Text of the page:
7. ^ Isaac Asimov worked at the Philadelphia Navy Yard during World War II when he began writing the Foundation series, having been recruited to work there by Robert Heinlein.
  8. ^ Nikos Prantzos (2000). Our Cosmic Future: Humanity's Fate in the Universe. Cambridge University Press. p. 151. ISBN 0-521-77098-X.
  9. ^ Edward James (1999). "Per ardua ad astra: Authorial Choice and the Narrative of Interstellar Travel". In Jaś Elsner; Joan-Pau Rubiés (eds.). Voyages and Visions: Towards a Cultural History of Travel. Reaktion Books. ISBN 1-86189-020-6.
  10. ^ Pebble in the Sky By Isaac Asimov, page 27
  11. ^ Sf: the Other Side of Realism By Thomas Clareson, page 344
  12. ^ The Science Fiction of Isaac Asimov By Joseph F. Patrouch, page 117
  13. ^ The Foundation Trilogy By Isaac Asimov, page 13
  14. ^ Foundation and Empire By Isaac Asimov, page 73
  15. ^ Note reference to domes in the "Product Description"
  16. ^ Foundation's Edge By Isaac Asimov, page 98
  17. ^ Foundation and Empire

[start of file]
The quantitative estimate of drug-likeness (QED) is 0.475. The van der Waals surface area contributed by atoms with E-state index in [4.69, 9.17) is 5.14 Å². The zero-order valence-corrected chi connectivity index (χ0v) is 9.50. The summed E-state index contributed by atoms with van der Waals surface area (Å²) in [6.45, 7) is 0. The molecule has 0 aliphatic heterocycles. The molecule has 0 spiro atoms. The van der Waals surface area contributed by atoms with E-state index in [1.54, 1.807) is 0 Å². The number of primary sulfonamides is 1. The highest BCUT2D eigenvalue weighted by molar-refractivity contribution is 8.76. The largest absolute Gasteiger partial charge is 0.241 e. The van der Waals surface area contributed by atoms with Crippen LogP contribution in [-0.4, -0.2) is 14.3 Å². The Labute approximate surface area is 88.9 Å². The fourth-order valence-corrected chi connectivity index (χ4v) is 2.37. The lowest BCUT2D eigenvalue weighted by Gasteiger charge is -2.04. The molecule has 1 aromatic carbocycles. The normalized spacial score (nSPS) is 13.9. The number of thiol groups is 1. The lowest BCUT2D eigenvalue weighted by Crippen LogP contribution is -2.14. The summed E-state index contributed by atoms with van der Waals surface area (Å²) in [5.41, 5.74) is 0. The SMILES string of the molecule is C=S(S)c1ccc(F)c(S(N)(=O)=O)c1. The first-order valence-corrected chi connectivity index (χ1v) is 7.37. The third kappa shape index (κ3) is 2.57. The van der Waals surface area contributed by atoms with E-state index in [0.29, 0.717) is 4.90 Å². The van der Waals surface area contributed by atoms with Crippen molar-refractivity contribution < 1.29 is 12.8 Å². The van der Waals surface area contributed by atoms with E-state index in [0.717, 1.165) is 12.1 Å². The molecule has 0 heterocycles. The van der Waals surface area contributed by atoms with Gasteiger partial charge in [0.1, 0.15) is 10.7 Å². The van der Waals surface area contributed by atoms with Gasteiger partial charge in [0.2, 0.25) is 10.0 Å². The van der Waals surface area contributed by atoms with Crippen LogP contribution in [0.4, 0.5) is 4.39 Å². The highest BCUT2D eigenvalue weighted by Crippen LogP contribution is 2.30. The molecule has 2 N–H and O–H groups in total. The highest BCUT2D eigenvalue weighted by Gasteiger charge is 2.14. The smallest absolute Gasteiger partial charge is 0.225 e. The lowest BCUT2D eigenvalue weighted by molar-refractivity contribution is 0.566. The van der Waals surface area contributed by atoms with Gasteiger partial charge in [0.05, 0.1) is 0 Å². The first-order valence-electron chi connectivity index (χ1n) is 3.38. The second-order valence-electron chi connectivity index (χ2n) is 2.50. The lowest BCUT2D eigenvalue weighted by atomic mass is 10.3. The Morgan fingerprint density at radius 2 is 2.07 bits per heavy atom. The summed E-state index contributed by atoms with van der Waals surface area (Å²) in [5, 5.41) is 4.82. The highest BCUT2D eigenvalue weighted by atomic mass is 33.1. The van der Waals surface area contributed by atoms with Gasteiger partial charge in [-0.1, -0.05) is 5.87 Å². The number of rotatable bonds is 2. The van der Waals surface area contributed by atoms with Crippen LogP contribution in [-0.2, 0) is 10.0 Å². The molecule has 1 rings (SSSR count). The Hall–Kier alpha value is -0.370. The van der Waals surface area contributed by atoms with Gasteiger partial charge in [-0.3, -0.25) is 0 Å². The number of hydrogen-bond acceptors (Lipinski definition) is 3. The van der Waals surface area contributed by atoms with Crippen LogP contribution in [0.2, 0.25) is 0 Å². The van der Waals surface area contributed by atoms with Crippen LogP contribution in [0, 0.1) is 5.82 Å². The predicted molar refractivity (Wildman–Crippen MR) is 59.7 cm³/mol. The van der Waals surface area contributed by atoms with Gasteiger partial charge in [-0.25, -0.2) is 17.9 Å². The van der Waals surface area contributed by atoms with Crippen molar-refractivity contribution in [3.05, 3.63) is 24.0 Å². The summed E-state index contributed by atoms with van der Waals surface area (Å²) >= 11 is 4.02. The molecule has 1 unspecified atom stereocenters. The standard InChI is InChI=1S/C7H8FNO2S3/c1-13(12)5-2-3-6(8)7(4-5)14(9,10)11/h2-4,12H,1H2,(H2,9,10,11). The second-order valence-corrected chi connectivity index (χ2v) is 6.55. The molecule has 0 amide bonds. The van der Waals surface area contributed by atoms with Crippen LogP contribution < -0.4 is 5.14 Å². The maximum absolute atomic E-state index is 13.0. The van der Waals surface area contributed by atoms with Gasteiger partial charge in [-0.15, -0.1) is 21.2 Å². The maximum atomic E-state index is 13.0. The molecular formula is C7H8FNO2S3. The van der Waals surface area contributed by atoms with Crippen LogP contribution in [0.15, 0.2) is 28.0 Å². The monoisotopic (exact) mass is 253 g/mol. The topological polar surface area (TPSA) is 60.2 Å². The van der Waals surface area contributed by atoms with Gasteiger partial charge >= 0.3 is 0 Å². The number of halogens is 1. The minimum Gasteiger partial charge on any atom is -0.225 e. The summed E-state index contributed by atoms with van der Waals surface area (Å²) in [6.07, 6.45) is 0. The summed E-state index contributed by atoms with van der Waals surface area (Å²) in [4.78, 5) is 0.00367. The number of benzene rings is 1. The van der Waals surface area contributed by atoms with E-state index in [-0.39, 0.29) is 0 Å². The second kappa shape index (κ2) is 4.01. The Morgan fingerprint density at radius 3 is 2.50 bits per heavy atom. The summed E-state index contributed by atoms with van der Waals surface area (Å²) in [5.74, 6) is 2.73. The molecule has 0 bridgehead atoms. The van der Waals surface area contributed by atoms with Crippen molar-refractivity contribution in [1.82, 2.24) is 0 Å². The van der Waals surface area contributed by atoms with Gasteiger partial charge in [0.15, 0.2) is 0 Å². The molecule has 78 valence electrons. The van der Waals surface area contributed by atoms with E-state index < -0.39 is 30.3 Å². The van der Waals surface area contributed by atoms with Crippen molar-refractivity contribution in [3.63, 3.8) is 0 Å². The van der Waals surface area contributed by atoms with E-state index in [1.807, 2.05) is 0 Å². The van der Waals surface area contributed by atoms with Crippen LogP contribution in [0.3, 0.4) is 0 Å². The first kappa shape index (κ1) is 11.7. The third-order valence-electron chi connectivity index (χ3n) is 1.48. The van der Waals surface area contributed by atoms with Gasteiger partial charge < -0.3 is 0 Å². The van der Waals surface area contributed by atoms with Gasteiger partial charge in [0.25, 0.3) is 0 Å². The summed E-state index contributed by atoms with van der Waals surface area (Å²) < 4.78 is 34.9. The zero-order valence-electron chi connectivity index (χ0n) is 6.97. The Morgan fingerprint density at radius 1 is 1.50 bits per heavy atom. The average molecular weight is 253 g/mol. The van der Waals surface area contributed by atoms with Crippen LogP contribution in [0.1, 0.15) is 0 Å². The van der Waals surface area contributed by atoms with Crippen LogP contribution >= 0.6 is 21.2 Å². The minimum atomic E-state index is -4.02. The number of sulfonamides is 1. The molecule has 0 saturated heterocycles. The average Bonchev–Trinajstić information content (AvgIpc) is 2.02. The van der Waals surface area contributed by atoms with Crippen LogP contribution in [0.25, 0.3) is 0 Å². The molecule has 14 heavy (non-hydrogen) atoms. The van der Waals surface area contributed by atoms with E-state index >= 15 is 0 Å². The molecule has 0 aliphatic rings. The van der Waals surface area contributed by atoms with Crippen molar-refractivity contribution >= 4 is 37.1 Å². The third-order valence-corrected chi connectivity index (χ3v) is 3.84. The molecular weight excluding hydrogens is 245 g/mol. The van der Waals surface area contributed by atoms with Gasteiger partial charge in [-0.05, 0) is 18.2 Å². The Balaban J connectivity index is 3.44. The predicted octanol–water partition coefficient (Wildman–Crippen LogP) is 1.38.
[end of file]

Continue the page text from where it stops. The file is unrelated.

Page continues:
18. ^ Turtledove, Harry. "Trantor Falls". Foundation's Friends, edited by Martin H. Greenberg. Tor, 1989.
  19. ^ Foundation's Edge By Isaac Asimov, page 79
  20. ^ The Foundation Trilogy by Isaac Asimov, page 13
  21. ^ a b Prelude to Foundation by Isaac Asimov, page 62
  22. ^ Prelude to Foundation by Isaac Asimov, page 61
  23. ^ Prelude to Foundation
  24. ^ Prelude to Foundation By Isaac Asimov, page 259
  25. ^ Prelude to Foundation By Isaac Asimov, page 29
  26. ^ Prelude to Foundation By Isaac Asimov, page 47
  27. ^ Martin M. Winkler (2001). Classical Myth and Culture in the Cinema. Oxford University Press. p. 273. ISBN 0-19-513003-0.
  28. ^ David Seed (2005). "Isaac Asimov". A Companion to Science Fiction. Blackwell Publishing. p. 371. ISBN 1-4051-1218-2.
  29. ^ Les Perelman (1990). "Science Fiction Novels and Film". In Susan Gushee O'Malley; Robert C. Rosen; Leonard Vogt (eds.). Politics of Education: Essays from Radical Teacher. SUNY Press. p. 172. ISBN 0-7914-0355-6.
  30. ^ Milton T. Wolf (1997). Shaw and Science Fiction. Penn State Press. p. 83. ISBN 0-271-01681-7.
  31. ^ Colin Nicholas Manlove (1986). Science Fiction: Ten Explorations. Kent State University. pp. 28–29. ISBN 0-87338-326-5.
  32. ^ Adam Charles Roberts (2000). Science Fiction. Routledge. p. 77. ISBN 0-415-19204-8.
  33. ^ Prelude to Foundation By Isaac Asimov, page 118
  34. ^ Prelude to Foundation By Isaac Asimov, page 110
  35. ^ The Greenwood Encyclopedia of Science Fiction and Fantasy: Themes, Works and Wonders Volume 1 Ed. Gary Westfal, page 108
  36. ^ Playgrounds of the Mind
  37. ^ The Legion of Super-Heroes no. 302, August, 1983, DC Comics

Further reading[edit]